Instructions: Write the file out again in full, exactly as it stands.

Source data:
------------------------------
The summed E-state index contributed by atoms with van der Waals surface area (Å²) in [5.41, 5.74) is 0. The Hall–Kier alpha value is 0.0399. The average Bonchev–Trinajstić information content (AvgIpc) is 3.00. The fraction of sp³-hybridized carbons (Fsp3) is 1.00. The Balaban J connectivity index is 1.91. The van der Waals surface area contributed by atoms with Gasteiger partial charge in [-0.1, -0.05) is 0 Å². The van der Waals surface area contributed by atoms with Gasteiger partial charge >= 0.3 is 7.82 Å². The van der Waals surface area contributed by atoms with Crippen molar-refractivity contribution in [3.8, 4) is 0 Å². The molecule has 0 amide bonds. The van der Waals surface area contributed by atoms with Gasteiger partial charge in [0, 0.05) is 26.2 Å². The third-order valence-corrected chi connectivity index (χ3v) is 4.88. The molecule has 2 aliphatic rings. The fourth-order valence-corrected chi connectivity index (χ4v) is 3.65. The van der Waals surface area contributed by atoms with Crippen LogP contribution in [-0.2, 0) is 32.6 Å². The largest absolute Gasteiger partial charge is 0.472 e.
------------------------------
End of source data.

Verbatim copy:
The summed E-state index contributed by atoms with van der Waals surface area (Å²) in [5.41, 5.74) is 0. The Hall–Kier alpha value is 0.0399. The average Bonchev–Trinajstić information content (AvgIpc) is 3.00. The fraction of sp³-hybridized carbons (Fsp3) is 1.00. The Balaban J connectivity index is 1.91. The van der Waals surface area contributed by atoms with Gasteiger partial charge in [-0.1, -0.05) is 0 Å². The van der Waals surface area contributed by atoms with Gasteiger partial charge >= 0.3 is 7.82 Å². The van der Waals surface area contributed by atoms with Crippen molar-refractivity contribution in [3.8, 4) is 0 Å². The molecule has 0 amide bonds. The van der Waals surface area contributed by atoms with Gasteiger partial charge in [0, 0.05) is 26.2 Å². The third-order valence-corrected chi connectivity index (χ3v) is 4.88. The molecule has 2 aliphatic rings. The fourth-order valence-corrected chi connectivity index (χ4v) is 3.65. The van der Waals surface area contributed by atoms with Crippen LogP contribution in [-0.2, 0) is 32.6 Å². The largest absolute Gasteiger partial charge is 0.472 e.